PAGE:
The Petroleum Industry Bill 2012 (PIB) seeks to ensure that the management and allocation of petroleum resources in Nigeria and their derivatives are conducted in accordance with the principles of good governance, transparency, and sustainable development in Nigeria. The PIB was submitted to the National Assembly on 18 July 2012 and is expected to be deliberated upon and enacted into law in the near future.

European Commission Publishes Guidelines on Shale Gas Exploration

Source: Shale Energy Insider | 28 January 2014

The European Commission (EC) has adopted a recommendation aiming to ensure that proper environmental and climate safeguards are in place for hydraulic fracturing—the high-volume  technique used notably in shale gas operations. According to the EC, the recommendation should help all member states wishing to use this practice address health and environmental risks and improve transparency for citizens. It also lays the groundwork for a level playing field for industry and establishes a clearer framework for investors.

The recommendation is accompanied by a communication that considers the opportunities and challenges of using hydraulic fracturing to extract hydrocarbons. Both documents are part of a wider initiative by the EC to put in place an integrated climate and energy policy framework for the period up to 2030.

EPA Vows Action on Fracturing Rules, Policy

Source: National Journal | 22 January 2014

The Environmental Protection Agency (EPA) is seeking to assure environmentalists that it hasn’t dropped the ball on oversight of hydraulic fracturing.

A letter from EPA Administrator Gina McCarthy to the Natural Resources Defense Council vows the agency will take steps on several fronts to boost the environmental safety of hydraulic fracturing, the oil-and-gas extraction method that is enabling US energy production to soar.

“The EPA is moving forward on several initiatives to provide regulatory clarity with respect to existing laws and using existing authorities where appropriate to enhance public health and environmental safeguards,” McCarthy writes in a 10 January letter.

Federal Board Rejects Safety Recommendations Stemming From Chevron Refinery Fire

Source: San Jose Mercury News | 22 January 2014

In a move described by agency officials as highly unusual, a divided US Chemical Safety Board refused to endorse the centerpiece recommendation from its staff’s 115-page report on the massive Chevron refinery fire in 2012.

At the heart of the split, made public in a packed Richmond City Council chamber, was whether the system for regulating oil refineries should be overhauled to mirror the European model that focuses on continually reducing accident risks, as proposed in the staff report, or whether more emphasis should be placed on strengthening the current oversight system.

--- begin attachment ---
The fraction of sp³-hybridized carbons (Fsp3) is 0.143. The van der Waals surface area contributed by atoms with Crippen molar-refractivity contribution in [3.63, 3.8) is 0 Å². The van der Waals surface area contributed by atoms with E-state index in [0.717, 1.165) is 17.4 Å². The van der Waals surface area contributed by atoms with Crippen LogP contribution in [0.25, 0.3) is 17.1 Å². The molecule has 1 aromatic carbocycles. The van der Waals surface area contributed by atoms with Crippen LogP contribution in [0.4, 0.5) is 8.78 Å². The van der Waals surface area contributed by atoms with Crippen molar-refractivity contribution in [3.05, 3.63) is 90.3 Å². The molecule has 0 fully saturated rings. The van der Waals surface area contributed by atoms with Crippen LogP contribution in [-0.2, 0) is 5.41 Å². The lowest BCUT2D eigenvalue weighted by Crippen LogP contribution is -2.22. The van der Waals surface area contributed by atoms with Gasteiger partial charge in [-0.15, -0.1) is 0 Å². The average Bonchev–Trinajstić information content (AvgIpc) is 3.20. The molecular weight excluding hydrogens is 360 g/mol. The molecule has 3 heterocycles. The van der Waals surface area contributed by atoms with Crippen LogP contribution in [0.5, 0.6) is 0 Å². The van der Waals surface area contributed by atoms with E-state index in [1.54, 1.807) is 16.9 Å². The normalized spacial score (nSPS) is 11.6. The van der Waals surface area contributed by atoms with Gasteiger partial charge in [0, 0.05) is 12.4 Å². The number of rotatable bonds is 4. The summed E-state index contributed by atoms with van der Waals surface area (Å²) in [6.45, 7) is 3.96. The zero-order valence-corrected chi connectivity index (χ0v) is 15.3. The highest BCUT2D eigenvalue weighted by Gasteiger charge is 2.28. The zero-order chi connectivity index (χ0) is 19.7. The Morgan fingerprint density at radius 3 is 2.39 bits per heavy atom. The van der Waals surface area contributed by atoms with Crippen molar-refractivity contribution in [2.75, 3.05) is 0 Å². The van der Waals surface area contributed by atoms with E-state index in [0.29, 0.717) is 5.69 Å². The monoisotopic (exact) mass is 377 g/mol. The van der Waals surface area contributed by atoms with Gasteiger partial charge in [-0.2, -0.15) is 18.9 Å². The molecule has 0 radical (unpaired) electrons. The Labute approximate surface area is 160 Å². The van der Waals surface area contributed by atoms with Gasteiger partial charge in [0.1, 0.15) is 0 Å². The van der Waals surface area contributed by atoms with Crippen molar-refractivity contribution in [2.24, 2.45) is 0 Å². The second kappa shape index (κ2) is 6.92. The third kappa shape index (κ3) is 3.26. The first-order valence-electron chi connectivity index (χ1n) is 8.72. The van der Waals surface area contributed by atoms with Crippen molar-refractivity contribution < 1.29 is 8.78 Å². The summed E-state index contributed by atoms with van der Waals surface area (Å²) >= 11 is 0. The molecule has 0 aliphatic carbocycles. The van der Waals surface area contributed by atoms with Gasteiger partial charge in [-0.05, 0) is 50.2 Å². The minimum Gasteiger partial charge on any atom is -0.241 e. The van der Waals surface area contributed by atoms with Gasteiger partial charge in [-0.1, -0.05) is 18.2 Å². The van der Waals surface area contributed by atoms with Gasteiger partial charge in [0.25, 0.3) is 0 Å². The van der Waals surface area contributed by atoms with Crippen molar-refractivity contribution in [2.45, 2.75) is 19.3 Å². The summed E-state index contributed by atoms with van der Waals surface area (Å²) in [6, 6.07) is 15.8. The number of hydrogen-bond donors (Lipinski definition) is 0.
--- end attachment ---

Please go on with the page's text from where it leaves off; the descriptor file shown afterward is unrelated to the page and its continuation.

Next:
The safety board recommendation, which would force the industry to demonstrate that it is operating as safely as possible through written reports reviewed by regulators, has come under fire from industry, the scientific community, and labor and political interests. Many of the concerns center on whether the so-called safety case regime would add unnecessary costs, complexity, and uncertainty to the monitoring of oil refineries and detract from efforts to enhance local and state laws and resources.

“There may be more immediate benefits from beefing up the current system,” said Kim Nibarger, a health and safety specialist for the United Steelworkers. “We don’t want the perfect to be the enemy of the good.”

Officials Call for More Regulations To Prevent Crude Train Accidents

Source: Rigzone | 22 January 2014

US government officials say the series of accidents over the past year involving railcars carrying crude oil highlights the need for greater regulations of crude transportation on railways and more pipeline infrastructure.

US Sen. John Hoeven (R-North Dakota) told Platts Energy Week on 12 January that more pipelines to move Bakken oil from North Dakota to refineries are needed to ease safety concerns after the 30 December rail accident near Casselton in eastern North Dakota, where a BNSF Railway train carrying crude collided with another train, setting off an explosion and fire that prompted the evacuation of 1,400 local residents.

On 13 January, the National Transportation and Safety Board (NTSB) reported that 18 of the 20 tank cars that derailed were punctured and more than 400,000 gallons of crude oil were estimated to have been released. Damage resulting from the accident is estimated at USD 6.1 million.

 

New Guidelines Seek To Curb Risks to Whales From Seismic Tests

Source: Rigzone | 22 January 2014

Safeguards on seismic testing for an oil and gas project in the Pacific have shielded endangered whales from harm and are a model for managing the deafening blasts, the world’s largest environmental group said on 20 January.

Conservationists working with Sakhalin Energy Investment in Russia from 2006–12 said the tiny population of endangered Western Grey whales had risen approximately 3% a year to 140, despite seismic testing near their feeding grounds.

Seismic testing bounces sound waves into the seabed to seek deposits of oil and gas. It can harm whales and other marine life with blasts of 230 to 250 decibels, so loud that they can sometimes be detected 4000 km away.

“This work helps to set a standard,” said Carl Gustaf Lundin, director of the global marine and polar program at the International Union for Conservation of Nature (IUCN). “Once you have raised the bar … other companies will look bad if they are not deploying it.”

The IUCN includes governments, scientists, and conservation organizations and is the world’s biggest environmental alliance.